Wednesday, July 21, 2010
Music Review: BIG TROUBLE IN LITTLE CHINA (1986, The Coupe de Villes)
Stars: 5 of 5.
Running Time: 3 minutes, 22 seconds.
Best line: "Take us away.... Take us away.... Take us awayyyyyyyyy......"
John Carpenter- Vocals, Bass guitar. No introduction necessary.
Nick Castle- Vocals, Keyboards. Donned the mask of Michael Myers, aka The Shape, in HALLOWEEN. Co-wrote ESCAPE FROM NEW YORK and HOOK. Directed THE LAST STARFIGHTER, THE BOY WHO COULD FLY, and um, MR. WRONG. Wrote and directed TAG: THE ASSASSINATION GAME, a precursor to GOTCHA!
Tommy Lee Wallace- Guitar. Converted the $1.98 William Shatner mask into the Michael Myers mask fans know and love, and briefly wore it in the final scenes of the original HALLOWEEN. Edited HALLOWEEN and THE FOG. Directed HALLOWEEN 3: SEASON OF THE WITCH, FRIGHT NIGHT PART 2, and STEPHEN KING'S IT.
Together: these men are the Coupe de Villes. One of the most rockingest bands of the 1980's, or any other decade. I'm serious. And the music video for their little ditty, "Big Trouble (in Little China)"- a song which played over the closing credits of the film of the same name- gives us an unprecedented glimpse into Carpenter's creative process.
Set in BIG TROUBLE IN LITTLE CHINA's editing room, this music video blurs the lines of reality and fiction as Carpenter, Castle, and Wallace encounter all manner of villains, creatures, and 80's lightning as they simultaneously cut the film and bring down they house with this absolutely kickin' tune:
Alright- I hear you jag-offs sniggering in the back row. Sure, they don't exactly look like rock stars. But may I remind you: this predated the bland, airbrushed perfections of today's repulsive music scene. This was the 80's.
Dire Straits was hot shit:
Yello enjoyed moderate success:
Why not the Coup de Villes? Maybe it has something to do with the fact John Carpenter was too busy making the best films of the 80's to focus on properly marketing his band?
Regardless- onto the song:
"You can feel the wind is risin', baby, now the truth is near..."
Whoa- who is that? Is that Jim Morrison, back from the grave? John Carpenter's voice is really that sonorous? That resonant?
"Outta the dark they're comin, baby, all the things you fear..."
Could that enthusiastic, high-pitched inflection really be the voice of 'The Shape' himself?
"MmmmMMM....we'd better run...."
Listen to that infectious bass line! I challenge you to name me a better bass line from '86. And that little 'Eastern' pitch-bendy thing they're doing? I wanna hear some more of that.
"Runnin' through the mystic night...run until they take us away...take us away ...TAKE US AWAYYYYY! Big trouble...IN little CHYYYY-na!
You can feel the thunder movin', baby, like an evil dream...
"And there's no one in the world to save us, baby, nothin's as it seems..."
"MmmmMMM....we'd better run.... Runnin' through the mystic night...run until they take us away...take us away ...TAKE US AWAYYYYY! Big trouble...IN little CHYYYY-na! We got big trouble... HERE IN LITTLE CHi-na-nuh.... We better run...Mmmmm-running through the mystic night- runnin' through the rolling fire... Runnin' through the burning blades... runnin' through to call it's name... Runnin' through the midnight pain... runnin' till they take us away, Take us away.... Take us away.... Take us awayyyyyyyyy...... Big trouble....in little china...We got big trouble.... in little China...We got big trouble... in little China..."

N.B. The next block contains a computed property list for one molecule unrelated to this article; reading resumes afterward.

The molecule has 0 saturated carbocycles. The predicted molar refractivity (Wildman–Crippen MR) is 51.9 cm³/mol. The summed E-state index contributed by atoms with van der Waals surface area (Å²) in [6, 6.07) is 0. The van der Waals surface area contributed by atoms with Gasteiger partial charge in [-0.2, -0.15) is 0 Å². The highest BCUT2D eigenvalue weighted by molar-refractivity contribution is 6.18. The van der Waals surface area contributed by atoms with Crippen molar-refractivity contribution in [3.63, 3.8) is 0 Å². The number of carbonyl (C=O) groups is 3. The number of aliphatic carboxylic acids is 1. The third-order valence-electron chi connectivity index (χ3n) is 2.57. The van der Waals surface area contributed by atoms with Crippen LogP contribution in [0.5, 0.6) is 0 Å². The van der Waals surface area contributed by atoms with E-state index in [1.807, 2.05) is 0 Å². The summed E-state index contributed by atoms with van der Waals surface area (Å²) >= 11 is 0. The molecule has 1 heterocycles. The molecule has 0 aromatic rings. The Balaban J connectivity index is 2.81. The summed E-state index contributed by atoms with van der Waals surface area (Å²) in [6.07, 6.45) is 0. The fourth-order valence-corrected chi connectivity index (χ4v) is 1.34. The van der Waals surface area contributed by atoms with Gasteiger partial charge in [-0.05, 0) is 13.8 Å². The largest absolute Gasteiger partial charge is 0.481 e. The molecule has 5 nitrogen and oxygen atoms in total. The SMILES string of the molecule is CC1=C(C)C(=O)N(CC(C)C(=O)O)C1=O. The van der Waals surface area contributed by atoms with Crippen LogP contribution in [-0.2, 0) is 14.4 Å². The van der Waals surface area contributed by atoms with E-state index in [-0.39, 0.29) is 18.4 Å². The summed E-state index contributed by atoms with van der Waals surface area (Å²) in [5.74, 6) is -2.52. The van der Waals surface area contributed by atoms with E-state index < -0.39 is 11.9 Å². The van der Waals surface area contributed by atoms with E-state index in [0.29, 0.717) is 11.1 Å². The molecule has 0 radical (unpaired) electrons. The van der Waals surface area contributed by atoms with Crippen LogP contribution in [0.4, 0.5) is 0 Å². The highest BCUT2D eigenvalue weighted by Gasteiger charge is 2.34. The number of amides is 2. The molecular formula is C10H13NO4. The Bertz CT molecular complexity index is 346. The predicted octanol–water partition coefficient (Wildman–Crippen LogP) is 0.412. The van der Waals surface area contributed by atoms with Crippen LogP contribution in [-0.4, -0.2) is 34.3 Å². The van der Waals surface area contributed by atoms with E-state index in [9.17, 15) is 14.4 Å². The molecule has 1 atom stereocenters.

And here's a picture of Tommy Lee Wallace rocking out, because I don't want to feel like I'm neglecting him:
Now, lyrically and musically, it remains relatively uncomplex, but that only works to its advantage. My only complaint, perhaps, is the use of a drum machine where a live drummer could have brought some serious character: what other Carpenter cronies could have done the job? I don't know, does Larry J. Franco play the drums? Donald Pleasence? Hey, why not go with the sexy female drummer vibe and get Jamie Lee Curtis up there? PERFECT revealed her to possess certain sense of rhythm. But, whatever- I'm not going to criticize. When a song has got as irresistable a bass line as this one, it can pretty much do whatever the fuck it wants. Plus it ends with an explosion, which, personally, I think is pretty goddamned great.
Anyway, there's a lot more going on here than just the song, which doesn't quite lend itself to an in-depth, scholarly analysis- it's about what it says it is: "big trouble in little China." Let's look at the visuals:
It seems that the post-production process of BIG TROUBLE IN LITTLE CHINA brought with it some unexpected hazards– like Lo Pan's eye-zapping energy escaping the screen and imbuing a shocked and traumatized John Carpenter's bass guitar (which is actually a 1962 Hofner Violin Bass, the same as Paul McCartney used in his prime) with the power of 80's lightning and the ability to thrive on persuasive riffs:
And when John finishes cutting the sequence, Nick Castle has to grab the next reel from the shelf... which happens to contain an escaped beastie from the film! It's a good thing Nick didn't take a big sip of water right before he opened this reel, or else we'd have a major spit-take on our hands:
John's behavior becomes increasingly erratic, and his personality appears to become fused with that of Lo Pan himself.
Nobody seems to care much because he starts rocking out harder than ever.
'Thunder' (from the film) appears behind John's shoulder, puffs up, and explodes– just as a knife slices the picture in two and ends the music video (and the resultant psychogenic fugue state between John Carpenter/Lo Pan), freeing Lo Pan's evil spirit to roam elsewhere.
This is what it's all about, ladies and gentlemen. Stay tuned to this station for perhaps more Coup de Villes coverage in the future....